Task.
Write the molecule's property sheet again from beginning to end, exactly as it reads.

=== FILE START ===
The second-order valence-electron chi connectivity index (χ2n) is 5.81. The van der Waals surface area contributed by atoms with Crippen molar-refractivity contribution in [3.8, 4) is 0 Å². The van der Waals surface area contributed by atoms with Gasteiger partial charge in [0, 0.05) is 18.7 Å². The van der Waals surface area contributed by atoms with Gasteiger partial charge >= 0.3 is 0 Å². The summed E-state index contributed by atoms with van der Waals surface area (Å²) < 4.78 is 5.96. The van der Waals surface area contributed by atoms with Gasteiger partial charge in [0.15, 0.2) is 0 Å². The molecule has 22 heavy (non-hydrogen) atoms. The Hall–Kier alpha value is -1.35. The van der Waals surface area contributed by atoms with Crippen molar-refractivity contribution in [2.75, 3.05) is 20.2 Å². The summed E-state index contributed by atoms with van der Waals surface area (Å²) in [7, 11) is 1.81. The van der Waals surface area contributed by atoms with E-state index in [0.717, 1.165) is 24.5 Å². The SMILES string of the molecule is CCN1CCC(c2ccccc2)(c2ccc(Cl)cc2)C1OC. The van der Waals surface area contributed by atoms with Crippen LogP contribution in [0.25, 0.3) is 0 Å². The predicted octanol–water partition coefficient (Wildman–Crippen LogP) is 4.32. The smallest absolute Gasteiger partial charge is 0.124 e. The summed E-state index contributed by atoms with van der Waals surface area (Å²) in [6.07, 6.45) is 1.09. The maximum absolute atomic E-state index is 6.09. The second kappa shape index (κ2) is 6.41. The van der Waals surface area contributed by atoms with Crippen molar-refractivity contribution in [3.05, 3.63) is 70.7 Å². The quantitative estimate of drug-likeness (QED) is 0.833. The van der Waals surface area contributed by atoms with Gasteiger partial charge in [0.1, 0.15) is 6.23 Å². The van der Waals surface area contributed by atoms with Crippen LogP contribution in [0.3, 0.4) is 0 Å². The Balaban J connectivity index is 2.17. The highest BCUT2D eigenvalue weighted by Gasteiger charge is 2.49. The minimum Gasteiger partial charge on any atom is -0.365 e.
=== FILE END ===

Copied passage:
The second-order valence-electron chi connectivity index (χ2n) is 5.81. The van der Waals surface area contributed by atoms with Crippen molar-refractivity contribution in [3.8, 4) is 0 Å². The van der Waals surface area contributed by atoms with Gasteiger partial charge in [0, 0.05) is 18.7 Å². The van der Waals surface area contributed by atoms with Gasteiger partial charge >= 0.3 is 0 Å². The summed E-state index contributed by atoms with van der Waals surface area (Å²) < 4.78 is 5.96. The van der Waals surface area contributed by atoms with Gasteiger partial charge in [0.15, 0.2) is 0 Å². The molecule has 22 heavy (non-hydrogen) atoms. The Hall–Kier alpha value is -1.35. The van der Waals surface area contributed by atoms with Crippen molar-refractivity contribution in [2.75, 3.05) is 20.2 Å². The summed E-state index contributed by atoms with van der Waals surface area (Å²) in [7, 11) is 1.81. The van der Waals surface area contributed by atoms with E-state index in [0.717, 1.165) is 24.5 Å². The SMILES string of the molecule is CCN1CCC(c2ccccc2)(c2ccc(Cl)cc2)C1OC. The van der Waals surface area contributed by atoms with Crippen LogP contribution in [0.25, 0.3) is 0 Å². The predicted octanol–water partition coefficient (Wildman–Crippen LogP) is 4.32. The smallest absolute Gasteiger partial charge is 0.124 e. The summed E-state index contributed by atoms with van der Waals surface area (Å²) in [6.07, 6.45) is 1.09. The maximum absolute atomic E-state index is 6.09. The second kappa shape index (κ2) is 6.41. The van der Waals surface area contributed by atoms with Crippen molar-refractivity contribution in [3.05, 3.63) is 70.7 Å². The quantitative estimate of drug-likeness (QED) is 0.833. The van der Waals surface area contributed by atoms with Gasteiger partial charge in [0.1, 0.15) is 6.23 Å². The van der Waals surface area contributed by atoms with Crippen LogP contribution in [0.3, 0.4) is 0 Å². The Balaban J connectivity index is 2.17. The highest BCUT2D eigenvalue weighted by Gasteiger charge is 2.49. The minimum Gasteiger partial charge on any atom is -0.365 e.